Feb 03, 2023
Feb 03, 2023
AI and C programming
I was having a chat with a friend of mine who have been working in software projects in Europe for a while now. Currently, he has been handling projects that make use of AI. As part of AI programming, one would require to write scripts. My friend informed me that most of these scripts (as well as other recent programming languages) uses concepts and structures borrowed from C language. So there, folks, never underestimate the importance of learning C language in your programming class. The profound impact Dennis Ritchie has had on modern computer science have been greatly undervalued till now, what do you think? ….
(Dec 3, 2017)
AI QUIZ 2
Q1. Which subjects have influenced developments in ArtificiaI Intelligence?
Some of the influences in AI came from diverse fields such as
(ii) Pattern Recognition
(iv) Cognitive Science
(vi) Building Fast computers
(vii) Mathematics, Probability and Statistics
(x) Control Theory
(xii) Data mining
(xiii) Data warehousing
(xiv) Advances in data acquisition devices and technologies (wearable computing etc.)
(xv) Internet (web data)
(xvi) Swarm Intelligence
(xvii) Bio Inspired Computation
(xviii) Data Structures
Q2. How do we know whether a system is intelligent or not?
The answer to the question is to be found in the famous Turing Test named after the great Computer Scientist Alan Turing. Turing devised a mechanism in which a human interrogator is kept in a separate adjacent room from a person and a computer. The walls of separation wouldn’t enable the interrogator to peep inside the other room housing the person and the machine. If the computer manages to converse/answer intelligently fooling the interrogator making him unable to vouch convincingly whether the replies has come from the computer or the person, then we can say that the computer has passed the Turing Test, and that it qualifies as an Intelligent system.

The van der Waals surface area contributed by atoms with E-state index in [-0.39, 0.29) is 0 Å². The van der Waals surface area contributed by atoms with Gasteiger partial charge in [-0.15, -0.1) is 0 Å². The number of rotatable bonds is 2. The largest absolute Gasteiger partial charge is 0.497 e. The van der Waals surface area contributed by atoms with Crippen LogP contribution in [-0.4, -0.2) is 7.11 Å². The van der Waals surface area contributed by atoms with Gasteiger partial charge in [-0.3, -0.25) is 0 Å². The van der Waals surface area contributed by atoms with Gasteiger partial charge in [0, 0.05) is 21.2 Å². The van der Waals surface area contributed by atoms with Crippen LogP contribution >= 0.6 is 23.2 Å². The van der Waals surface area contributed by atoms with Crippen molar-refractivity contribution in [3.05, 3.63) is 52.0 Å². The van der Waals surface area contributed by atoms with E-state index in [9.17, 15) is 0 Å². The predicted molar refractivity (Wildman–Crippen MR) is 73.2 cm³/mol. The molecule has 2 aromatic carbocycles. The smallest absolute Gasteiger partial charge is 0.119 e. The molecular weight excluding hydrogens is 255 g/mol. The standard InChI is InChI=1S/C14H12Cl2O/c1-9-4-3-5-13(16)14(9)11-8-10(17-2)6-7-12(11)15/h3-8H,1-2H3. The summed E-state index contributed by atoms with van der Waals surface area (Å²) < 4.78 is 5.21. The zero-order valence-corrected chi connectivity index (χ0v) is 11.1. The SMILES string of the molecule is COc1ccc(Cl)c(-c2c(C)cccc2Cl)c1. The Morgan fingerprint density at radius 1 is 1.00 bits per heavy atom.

Q3. What is an agent? Explain with an example
An agent is something that can perceive the environment by sensors and act upon it through actuators e.g., a vacuum cleaner agent – as soon as it senses dirt in the environment, it performs the cleaning action by sucking through its pump (actuators).
Q4. What is searching? Why are searching techniques required? Explain with an example
Searching means to find the required item/data from a store of data containing relevant and irrelevant data… searching techniques are the techniques used by us to search the same. Searching techniques are needed to make the searching process efficient and time saving due to large amount of availability of data. Searching techniques are of two types:
(i) Uninformed or blind search – Breadth First Search, Depth First Search …
(ii) Informed Search – (Heuristic based ) Best First Search, AO* …
Q5. What is meant by Natural Language Processing? Give an example of an NLP system
Natural language processing means that the computer is able to understand, analyze and act upon the environment passed to it through human speech, text or video in normal human languages such as English e.g., a robotic waiter that is able to understand orders given to it by the customer in different human languages.